rest is the unknown." So, Willy, if you have experienced the end of
              the temporal sense of yourself, where on earth _are_ you?

              Okay, okay, I'm toying with you. But I do have a point, . . . I
              think. :-)

              I describe the old sense of self as certainly having temporal aspects
              and because of that only viewing the world in physical and possibly
              psychological terms. A "god" or even a definition of "spirituality"
              would in essence still be a psychological extension of the self
              because the shift in sense of self with a truly pneumatic
              understanding has not occurred. You describe this shift in
              understanding when you say, "A metaphorical system may be seen as
              pointing to such a transition, but that fact can only be known after
              the transition has come into being. That same metaphorical system can
              also be interpreted in a before-transition way. The difference
              between the before and after understanding gleaned from the system is
              incommensurable. This is key to my scheme of things; the before view
              and the after view of the same metaphorical system are separated by a
              necessary transition in the one who holds the view, and since those
              views are incommensurable one with the other, the transition
              represents a discontinuity in one's sense of self."

              So, you accept the term "spiritual" only in reference to the
              transitional stage. "Ascribing the before to the world of matter and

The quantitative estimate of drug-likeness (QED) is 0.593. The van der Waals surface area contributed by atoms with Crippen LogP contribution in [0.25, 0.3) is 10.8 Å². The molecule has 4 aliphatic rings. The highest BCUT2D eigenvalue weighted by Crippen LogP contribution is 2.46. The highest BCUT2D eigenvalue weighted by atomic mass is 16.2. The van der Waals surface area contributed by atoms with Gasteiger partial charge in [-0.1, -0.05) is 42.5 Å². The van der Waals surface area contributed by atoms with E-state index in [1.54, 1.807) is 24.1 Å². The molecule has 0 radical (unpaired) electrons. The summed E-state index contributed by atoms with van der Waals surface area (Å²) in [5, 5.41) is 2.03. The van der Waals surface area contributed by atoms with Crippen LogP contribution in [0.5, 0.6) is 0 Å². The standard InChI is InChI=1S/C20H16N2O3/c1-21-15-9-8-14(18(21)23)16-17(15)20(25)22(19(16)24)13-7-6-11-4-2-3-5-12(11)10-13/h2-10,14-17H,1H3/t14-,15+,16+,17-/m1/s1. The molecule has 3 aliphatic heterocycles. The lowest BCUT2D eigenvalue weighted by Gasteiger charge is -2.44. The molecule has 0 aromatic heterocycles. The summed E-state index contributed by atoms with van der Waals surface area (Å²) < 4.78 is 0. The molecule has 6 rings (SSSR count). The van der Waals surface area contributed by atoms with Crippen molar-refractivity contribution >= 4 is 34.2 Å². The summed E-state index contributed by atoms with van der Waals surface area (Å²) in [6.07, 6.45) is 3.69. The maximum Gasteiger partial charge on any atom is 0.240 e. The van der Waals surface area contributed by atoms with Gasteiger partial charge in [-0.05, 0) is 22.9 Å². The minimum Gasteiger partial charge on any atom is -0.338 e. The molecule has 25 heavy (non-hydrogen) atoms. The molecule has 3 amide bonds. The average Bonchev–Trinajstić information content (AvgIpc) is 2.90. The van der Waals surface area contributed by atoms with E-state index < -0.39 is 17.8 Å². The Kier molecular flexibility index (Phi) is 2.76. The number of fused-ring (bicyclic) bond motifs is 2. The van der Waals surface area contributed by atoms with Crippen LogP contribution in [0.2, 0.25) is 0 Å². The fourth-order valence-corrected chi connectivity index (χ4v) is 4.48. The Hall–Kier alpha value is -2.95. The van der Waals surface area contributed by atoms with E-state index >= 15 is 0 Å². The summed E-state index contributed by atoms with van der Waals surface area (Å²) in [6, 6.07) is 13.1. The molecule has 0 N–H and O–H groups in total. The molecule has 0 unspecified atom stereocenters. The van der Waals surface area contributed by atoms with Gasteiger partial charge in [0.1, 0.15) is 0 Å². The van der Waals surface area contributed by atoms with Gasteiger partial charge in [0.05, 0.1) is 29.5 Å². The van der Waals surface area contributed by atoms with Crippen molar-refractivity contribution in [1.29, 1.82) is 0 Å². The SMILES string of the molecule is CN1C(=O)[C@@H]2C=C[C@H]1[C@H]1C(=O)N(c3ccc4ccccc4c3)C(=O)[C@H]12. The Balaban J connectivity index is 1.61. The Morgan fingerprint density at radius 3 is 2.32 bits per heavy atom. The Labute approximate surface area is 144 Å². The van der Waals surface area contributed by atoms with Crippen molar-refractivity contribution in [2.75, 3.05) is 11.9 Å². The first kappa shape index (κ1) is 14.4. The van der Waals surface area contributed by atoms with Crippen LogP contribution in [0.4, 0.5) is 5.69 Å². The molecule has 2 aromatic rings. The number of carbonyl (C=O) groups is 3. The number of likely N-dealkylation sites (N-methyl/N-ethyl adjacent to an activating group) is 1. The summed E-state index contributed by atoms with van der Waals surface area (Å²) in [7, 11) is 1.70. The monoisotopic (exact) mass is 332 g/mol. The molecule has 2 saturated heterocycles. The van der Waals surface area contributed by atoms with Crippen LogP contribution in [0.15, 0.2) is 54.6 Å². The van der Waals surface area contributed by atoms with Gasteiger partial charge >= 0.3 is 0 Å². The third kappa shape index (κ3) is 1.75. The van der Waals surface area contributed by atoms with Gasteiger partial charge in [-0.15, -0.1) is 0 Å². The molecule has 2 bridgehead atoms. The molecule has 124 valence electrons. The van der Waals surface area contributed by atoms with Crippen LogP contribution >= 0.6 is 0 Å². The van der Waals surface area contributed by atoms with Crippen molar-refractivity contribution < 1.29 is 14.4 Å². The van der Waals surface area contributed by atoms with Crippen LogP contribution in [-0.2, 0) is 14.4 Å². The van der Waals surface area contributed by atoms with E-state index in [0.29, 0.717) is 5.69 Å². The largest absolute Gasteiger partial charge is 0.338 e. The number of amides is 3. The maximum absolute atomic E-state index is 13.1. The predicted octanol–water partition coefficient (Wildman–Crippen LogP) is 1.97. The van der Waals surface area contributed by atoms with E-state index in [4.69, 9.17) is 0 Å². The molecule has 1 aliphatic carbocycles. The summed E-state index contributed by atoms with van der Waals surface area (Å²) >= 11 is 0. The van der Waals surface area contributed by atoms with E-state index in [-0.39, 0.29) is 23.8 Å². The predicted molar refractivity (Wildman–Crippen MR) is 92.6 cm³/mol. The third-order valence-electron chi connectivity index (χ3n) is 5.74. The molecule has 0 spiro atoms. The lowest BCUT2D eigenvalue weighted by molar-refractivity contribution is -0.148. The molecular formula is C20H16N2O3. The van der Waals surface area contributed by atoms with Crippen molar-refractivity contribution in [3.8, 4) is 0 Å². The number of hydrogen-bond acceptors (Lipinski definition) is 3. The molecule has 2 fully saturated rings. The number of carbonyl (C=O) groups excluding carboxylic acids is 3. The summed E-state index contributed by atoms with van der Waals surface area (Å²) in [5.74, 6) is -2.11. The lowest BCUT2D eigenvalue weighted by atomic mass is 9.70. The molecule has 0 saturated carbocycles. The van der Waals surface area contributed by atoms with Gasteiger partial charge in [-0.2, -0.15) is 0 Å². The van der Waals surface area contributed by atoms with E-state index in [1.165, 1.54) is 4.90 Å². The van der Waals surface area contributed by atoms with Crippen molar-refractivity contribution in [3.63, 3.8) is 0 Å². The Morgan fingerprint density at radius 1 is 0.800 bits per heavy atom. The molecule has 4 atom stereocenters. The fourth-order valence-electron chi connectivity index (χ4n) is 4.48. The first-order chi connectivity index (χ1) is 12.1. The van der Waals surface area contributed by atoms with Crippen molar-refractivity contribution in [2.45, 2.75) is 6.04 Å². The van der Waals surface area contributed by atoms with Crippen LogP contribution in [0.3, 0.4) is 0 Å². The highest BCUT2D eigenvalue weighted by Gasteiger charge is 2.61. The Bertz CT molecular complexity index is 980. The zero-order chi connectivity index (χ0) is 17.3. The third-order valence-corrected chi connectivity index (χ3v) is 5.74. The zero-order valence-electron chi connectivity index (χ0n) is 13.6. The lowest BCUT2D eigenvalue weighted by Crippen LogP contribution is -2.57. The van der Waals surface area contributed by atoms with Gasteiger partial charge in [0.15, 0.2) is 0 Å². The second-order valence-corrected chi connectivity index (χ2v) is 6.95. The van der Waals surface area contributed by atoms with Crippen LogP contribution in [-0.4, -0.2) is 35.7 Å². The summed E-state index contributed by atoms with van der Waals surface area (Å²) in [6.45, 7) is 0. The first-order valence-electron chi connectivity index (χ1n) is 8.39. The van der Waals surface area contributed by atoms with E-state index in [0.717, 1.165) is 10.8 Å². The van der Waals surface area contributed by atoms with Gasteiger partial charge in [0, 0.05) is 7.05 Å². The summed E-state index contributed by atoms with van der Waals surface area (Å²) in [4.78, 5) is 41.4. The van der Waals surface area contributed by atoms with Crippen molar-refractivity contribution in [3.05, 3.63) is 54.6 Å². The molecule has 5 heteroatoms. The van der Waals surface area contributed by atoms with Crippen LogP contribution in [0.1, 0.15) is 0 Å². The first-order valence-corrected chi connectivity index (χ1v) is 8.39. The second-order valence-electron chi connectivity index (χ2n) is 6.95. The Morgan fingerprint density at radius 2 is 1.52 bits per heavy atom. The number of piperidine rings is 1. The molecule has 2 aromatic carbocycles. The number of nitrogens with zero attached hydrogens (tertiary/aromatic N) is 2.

the after to the other world, the spiritual" is not your
              interpretation.

              Let's attempt to examine why.

              Perhaps your definition of "spiritual" differs from mine. You said
              that you could "see how the sensation of the transition could be seen
              as `being at one with.'" Yes, the mystical experience might be
              interpreted as such. However, we can conjecture that if we are
              _truly_ one with the Prime Source we might cease to "be." And, well,
              that hasn't happened yet, has it? LOL We either come back to the
              old self and repeatedly try to recreate the "at-one" sensation or we
              move through the transition, taking our new understanding to a new
              sense of self.

              Now at this point, you, Willy, seem to be in "unknown" territory, but
              you sense a "fullness" and repose you did not experience in the old
              self. I describe this as the spiritual realm. And, I don't view God
              as an anthropomorphic, psychological projection, but rather, as I
              have described before, I experience an Ineffable Infinite through my
              new sense of self. At the same time, I am still human. So, I cannot
              completely know the Infinite in my present finite state. There is
              movement and repose as I gain acquaintance of this divinity,
              this "kingdom."

              "…But the kingdom is inside of you. And it is outside of you."
              (GTh, #3) Why? Can there be an objective Truth that exists "before"
              as well as "after" my shift of awareness? Are we awakening from our
              sleep to a kingdom that was already there? I would
              speculate,. . .yes, .. simply because I am not the only one who has
              experienced this, after the shift in sense of self. This "presence"
              I interpret as the divine, a sort of pneumatic glue that connects the
              divine sparks in us all. And, this is not the same as devising some
              Object as a projection upon returning to a temporal sense of self.

              So, we come back to earth and relate in a practical way with
              the "fullness" of our new sails that keep us afloat as we journey
              through the temporal waters.

              Don't know if I've made any sense here. It's late. LOL

              Sharklady
            • Gerry
              Reply to Wilbro’s message #5878: ... And yet, as Cari pointed out, we still reside in a temporal world—how our perceptions alter our views within this
              Message 6 of 29 , May 17, 2002

                 

                Reply to Wilbro’s message #5878: